Are you using social media to support your email list growth?
If you’re thinking of marketing tactics such as email and social media as two separate entities, you’re missing out on a lot of benefits.
In this article you’ll discover tips for using social media to improve your email marketing.
Discover how to improve your email marketing with social media.
What You Need to Get Started
There are two things you ideally need to make most of the tips in this article. In general, both will help you grow your email list.
A Lead Magnet
A lead magnet is a freebie you offer people in exchange for their email address. The freebie can be an ebook, whitepaper, report, access to a tool, template, video, presentation, course, etc. You can see a lead magnet in action on the homepage of Social Media Examiner.
Example of a lead magnet promotion at the top of Social Media Examiner.
You should create your lead magnet with your ideal email subscriber and customer in mind. For example, if you want CEOs interested in social media to subscribe to your email list, create lead magnets about social media geared towards CEOs instead of people who work for them.
If you decide to use more than one lead magnet, you may want to create a resources section, learning center or another similar area on your website to help people find all of your freebies.
Visual.ly, for example, offers several lead magnets in their content hub. When you download one of their lead magnets, you’re taken to a squeeze page—the next thing you need for your own email marketing.
A Squeeze Page
A squeeze page is a landing page dedicated to converting visitors into email subscribers. Ideally, your squeeze page should include some information about your lead magnet and an opt-in form to capture your visitors’ information and email.
Example of a squeeze page for email subscriber opt-ins.
If you need to qualify leads for your products or services, you may want to include a couple of questions to find out who the subscriber is and what his or her needs are. But if your main goal is simply to grow your email list, fewer questions will lead to more subscribers.
Armed with the URL to your latest lead magnet squeeze page(s), here are some ways to use social media to grow your email list.
#1: Facebook Promotion Options
Facebook Page Short Description
You have the opportunity to share URLs in two places on your Facebook page. One of those is in the main website field for your page and the other is in your page’s short description. This is a great place to share the URL for your lead magnet.
The short description field is limited to 160 characters, so use them wisely to describe your business and get people to your lead magnet.
Facebook Page Custom Tabs
Custom tabs are applications you add to your Facebook page to create a specific functionality. For example, the Convince & Convert Facebook page uses a custom tab to house an opt-in form for their email newsletter.
Example of an opt-in form on a Facebook page custom tab.
Find out if your email marketing software provides a Facebook app to create an opt-in form on a Facebook page custom tab or you can use an app like Woobox Static HTML to display an opt-in form on your own website.
Facebook Page Call-to-Action Button
The Facebook call-to-action button can also be used to direct people to your squeeze page. Simply use the Sign Up text option and link it to your squeeze page.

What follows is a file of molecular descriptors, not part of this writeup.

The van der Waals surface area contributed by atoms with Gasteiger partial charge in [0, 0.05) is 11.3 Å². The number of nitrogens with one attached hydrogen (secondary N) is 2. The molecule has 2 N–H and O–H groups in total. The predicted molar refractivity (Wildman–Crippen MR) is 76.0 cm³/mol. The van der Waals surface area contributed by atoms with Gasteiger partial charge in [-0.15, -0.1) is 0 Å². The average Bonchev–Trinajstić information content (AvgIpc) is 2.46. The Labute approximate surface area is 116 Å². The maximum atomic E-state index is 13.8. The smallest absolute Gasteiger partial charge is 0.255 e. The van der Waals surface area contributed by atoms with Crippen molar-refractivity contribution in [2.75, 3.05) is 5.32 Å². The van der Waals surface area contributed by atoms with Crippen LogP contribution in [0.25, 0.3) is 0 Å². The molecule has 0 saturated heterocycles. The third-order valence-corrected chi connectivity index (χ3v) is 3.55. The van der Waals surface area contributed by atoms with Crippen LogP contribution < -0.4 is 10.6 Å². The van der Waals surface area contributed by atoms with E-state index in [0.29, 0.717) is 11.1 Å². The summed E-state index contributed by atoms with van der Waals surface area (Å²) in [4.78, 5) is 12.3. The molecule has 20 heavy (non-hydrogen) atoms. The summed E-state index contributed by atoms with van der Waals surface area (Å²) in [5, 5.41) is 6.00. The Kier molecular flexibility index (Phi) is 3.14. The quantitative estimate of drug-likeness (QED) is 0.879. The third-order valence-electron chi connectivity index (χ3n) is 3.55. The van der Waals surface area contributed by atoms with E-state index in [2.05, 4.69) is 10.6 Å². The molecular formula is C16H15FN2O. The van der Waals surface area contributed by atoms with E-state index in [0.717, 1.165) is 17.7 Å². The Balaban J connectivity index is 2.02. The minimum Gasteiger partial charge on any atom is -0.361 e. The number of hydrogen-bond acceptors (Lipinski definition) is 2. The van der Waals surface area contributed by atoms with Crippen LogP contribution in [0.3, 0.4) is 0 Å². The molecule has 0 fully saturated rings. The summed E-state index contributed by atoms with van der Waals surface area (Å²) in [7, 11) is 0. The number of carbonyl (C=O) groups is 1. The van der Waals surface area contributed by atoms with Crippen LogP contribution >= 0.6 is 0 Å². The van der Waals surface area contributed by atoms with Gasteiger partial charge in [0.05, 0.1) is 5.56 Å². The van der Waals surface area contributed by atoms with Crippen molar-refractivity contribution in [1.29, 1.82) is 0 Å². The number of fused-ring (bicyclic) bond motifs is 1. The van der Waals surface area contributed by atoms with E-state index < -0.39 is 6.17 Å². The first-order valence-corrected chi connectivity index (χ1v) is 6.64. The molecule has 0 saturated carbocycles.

How to set up a call-to-action button on your Facebook page.
To encourage people to click on the call-to-action button, you can create a custom Facebook cover photo that promotes your lead magnet and points to the button.
Facebook Page Cover Photo
Speaking of the cover photo, you can also use the cover photo’s description to link to your squeeze page like Mari Smith does.
Example of a Facebook page cover photo promoting a lead magnet.
Even if you don’t use your cover photo to promote your lead magnet, you should at least update it to include a link to your website so people can click through to it.
Facebook ads are a perfect way to promote your lead magnet and get your ideal subscribers signed up to your email list. Formstack‘s ad is a perfect example of promoting a free ebook, using a great image and a download button as the call to action.
Example of a Facebook ad promoting a lead magnet.
Be sure to use the interests and demographics targeting options to go beyond age and location targeting to qualify the leads who see the invitation to your email list. The more qualified your leads, the better your email marketing will perform.
How to use targeting options for a Facebook ad.
You can also upload your current email list as a custom audience and create a lookalike audience to target people similar to your current email subscribers.
How to create a lookalike audience from your email list.
Choose Lookalike Audience in your ad’s targeting options in the Custom Audiences field to promote your lead magnet to them.
Only use this option if you feel that your current email list is fully qualified for your business. Otherwise, you simply attract more unqualified email leads.
#2: Twitter Promotion Options
Similar to using the short description on your Facebook page, you can use your Twitter bio to promote your lead magnet and leave your website field for your main website URL.
Example of a link used in the Twitter bio.
Placing the URL of your squeeze page in your Twitter bio is particularly useful because only the link in your Twitter bio shows up in places like Twitter search results.
Example of how a link in a Twitter bio appears in Twitter search results.